Trends in Hearing
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© The Author(s) 2021. Hearing aids are typically fitted using speech-based prescriptive formulae to make speech more intelligible. Individual preferences may vary from these prescriptions and may also vary with signal type. It is important to consider what motivates listener preferences and how those preferences can inform hearing aid processing so that assistive listening devices can best be tailored for hearing aid users. Therefore, this study explored preferred frequency-gain shaping relative to prescribed gain for speech and music samples. Preferred gain was determined for 22 listeners with mild sloping to moderately severe hearing loss relative to individually prescribed amplification while listening to samples of male speech, female speech, pop music, and classical music across low-, mid-, and high-frequency bands. Samples were amplified using a fast-acting compression hearing aid simulator. Preferences were determined using an adaptive paired comparison procedure. Listeners then rated speech and music samples processed using prescribed and preferred shaping across different sound quality descriptors. On average, low-frequency gain was significantly increased relative to the prescription for all stimuli and most substantially for pop and classical music. High-frequency gain was decreased significantly for pop music and male speech. Gain adjustments, particularly in the mid- and high-frequency bands, varied considerably between listeners. Music preferences were driven by changes in perceived fullness and sharpness, whereas speech preferences were driven by changes in perceived intelligibility and loudness. The results generally support the use of prescribed amplification to optimize speech intelligibility and alternative amplification for music listening for most listeners.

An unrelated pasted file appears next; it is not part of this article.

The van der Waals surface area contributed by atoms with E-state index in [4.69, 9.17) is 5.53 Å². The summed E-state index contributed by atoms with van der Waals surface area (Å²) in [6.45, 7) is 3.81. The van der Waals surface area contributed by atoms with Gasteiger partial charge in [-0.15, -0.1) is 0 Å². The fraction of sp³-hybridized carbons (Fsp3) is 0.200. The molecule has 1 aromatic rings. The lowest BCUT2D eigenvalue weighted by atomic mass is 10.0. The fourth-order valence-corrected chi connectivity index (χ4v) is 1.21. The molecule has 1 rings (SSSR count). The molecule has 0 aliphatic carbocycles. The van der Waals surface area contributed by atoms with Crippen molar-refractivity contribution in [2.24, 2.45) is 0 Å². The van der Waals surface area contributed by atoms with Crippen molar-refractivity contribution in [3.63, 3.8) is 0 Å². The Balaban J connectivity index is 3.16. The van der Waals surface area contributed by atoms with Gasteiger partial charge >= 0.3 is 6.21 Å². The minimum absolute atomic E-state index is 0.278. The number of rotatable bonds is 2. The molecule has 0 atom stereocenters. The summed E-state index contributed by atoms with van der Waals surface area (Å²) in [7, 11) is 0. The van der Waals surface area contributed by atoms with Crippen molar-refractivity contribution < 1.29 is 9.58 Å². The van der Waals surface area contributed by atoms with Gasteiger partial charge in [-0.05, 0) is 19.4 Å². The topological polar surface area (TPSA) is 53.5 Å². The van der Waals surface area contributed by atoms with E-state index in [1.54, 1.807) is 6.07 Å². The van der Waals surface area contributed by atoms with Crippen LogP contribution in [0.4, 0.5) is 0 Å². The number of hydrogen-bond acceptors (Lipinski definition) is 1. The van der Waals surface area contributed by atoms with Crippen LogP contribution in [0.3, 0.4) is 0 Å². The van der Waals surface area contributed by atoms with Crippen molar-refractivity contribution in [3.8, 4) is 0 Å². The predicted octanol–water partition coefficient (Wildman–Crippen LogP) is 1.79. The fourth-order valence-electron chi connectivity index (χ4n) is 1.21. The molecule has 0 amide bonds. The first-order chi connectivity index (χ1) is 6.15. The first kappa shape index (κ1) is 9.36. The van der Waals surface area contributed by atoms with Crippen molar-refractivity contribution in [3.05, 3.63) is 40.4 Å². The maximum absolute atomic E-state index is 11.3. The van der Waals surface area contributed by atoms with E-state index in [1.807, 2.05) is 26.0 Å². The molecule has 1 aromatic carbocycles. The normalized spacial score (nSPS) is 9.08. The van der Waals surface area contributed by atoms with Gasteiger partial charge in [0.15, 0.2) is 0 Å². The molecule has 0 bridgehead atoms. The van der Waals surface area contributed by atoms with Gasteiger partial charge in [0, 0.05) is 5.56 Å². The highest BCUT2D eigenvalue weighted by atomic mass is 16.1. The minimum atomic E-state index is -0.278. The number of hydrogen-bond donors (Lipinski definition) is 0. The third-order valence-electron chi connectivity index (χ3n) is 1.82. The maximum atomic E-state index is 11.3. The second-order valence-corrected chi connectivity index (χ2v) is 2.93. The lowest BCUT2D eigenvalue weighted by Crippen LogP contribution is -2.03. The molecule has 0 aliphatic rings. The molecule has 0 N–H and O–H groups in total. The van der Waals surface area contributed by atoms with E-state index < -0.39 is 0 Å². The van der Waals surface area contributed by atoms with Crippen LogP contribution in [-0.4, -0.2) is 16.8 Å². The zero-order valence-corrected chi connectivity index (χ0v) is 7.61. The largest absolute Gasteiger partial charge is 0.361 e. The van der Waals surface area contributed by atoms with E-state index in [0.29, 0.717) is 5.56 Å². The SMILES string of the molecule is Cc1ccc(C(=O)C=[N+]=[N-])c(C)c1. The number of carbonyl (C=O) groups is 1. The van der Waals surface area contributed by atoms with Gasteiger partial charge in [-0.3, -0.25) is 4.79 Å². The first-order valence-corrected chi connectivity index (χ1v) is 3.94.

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Citation of this paper:
Vaisberg JM, Beaulac S, Glista D, Macpherson EA, Scollie SD. Perceived Sound Quality Dimensions Influencing Frequency-Gain Shaping Preferences for Hearing Aid-Amplified Speech and Music. Trends in Hearing. January 2021. doi:10.1177/2331216521989900